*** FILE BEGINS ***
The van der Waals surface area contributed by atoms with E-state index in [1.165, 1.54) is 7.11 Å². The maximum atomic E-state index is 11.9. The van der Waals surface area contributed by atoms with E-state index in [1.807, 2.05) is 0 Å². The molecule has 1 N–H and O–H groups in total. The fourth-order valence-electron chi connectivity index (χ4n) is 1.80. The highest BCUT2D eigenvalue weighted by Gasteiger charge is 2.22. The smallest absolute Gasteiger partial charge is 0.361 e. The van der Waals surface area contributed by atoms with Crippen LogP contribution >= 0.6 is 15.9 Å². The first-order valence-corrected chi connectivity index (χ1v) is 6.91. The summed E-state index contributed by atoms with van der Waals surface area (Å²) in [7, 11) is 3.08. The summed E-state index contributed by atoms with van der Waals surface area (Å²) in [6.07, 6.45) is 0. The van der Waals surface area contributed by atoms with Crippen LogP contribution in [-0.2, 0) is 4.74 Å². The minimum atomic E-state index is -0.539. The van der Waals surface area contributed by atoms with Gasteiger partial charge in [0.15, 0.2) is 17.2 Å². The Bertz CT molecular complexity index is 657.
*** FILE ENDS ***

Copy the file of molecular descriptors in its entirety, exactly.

The van der Waals surface area contributed by atoms with E-state index in [1.165, 1.54) is 7.11 Å². The maximum atomic E-state index is 11.9. The van der Waals surface area contributed by atoms with E-state index in [1.807, 2.05) is 0 Å². The molecule has 1 N–H and O–H groups in total. The fourth-order valence-electron chi connectivity index (χ4n) is 1.80. The highest BCUT2D eigenvalue weighted by Gasteiger charge is 2.22. The smallest absolute Gasteiger partial charge is 0.361 e. The van der Waals surface area contributed by atoms with Crippen LogP contribution >= 0.6 is 15.9 Å². The first-order valence-corrected chi connectivity index (χ1v) is 6.91. The summed E-state index contributed by atoms with van der Waals surface area (Å²) in [7, 11) is 3.08. The summed E-state index contributed by atoms with van der Waals surface area (Å²) in [6.07, 6.45) is 0. The van der Waals surface area contributed by atoms with Crippen LogP contribution in [-0.2, 0) is 4.74 Å². The minimum atomic E-state index is -0.539. The van der Waals surface area contributed by atoms with Gasteiger partial charge in [0.15, 0.2) is 17.2 Å². The Bertz CT molecular complexity index is 657.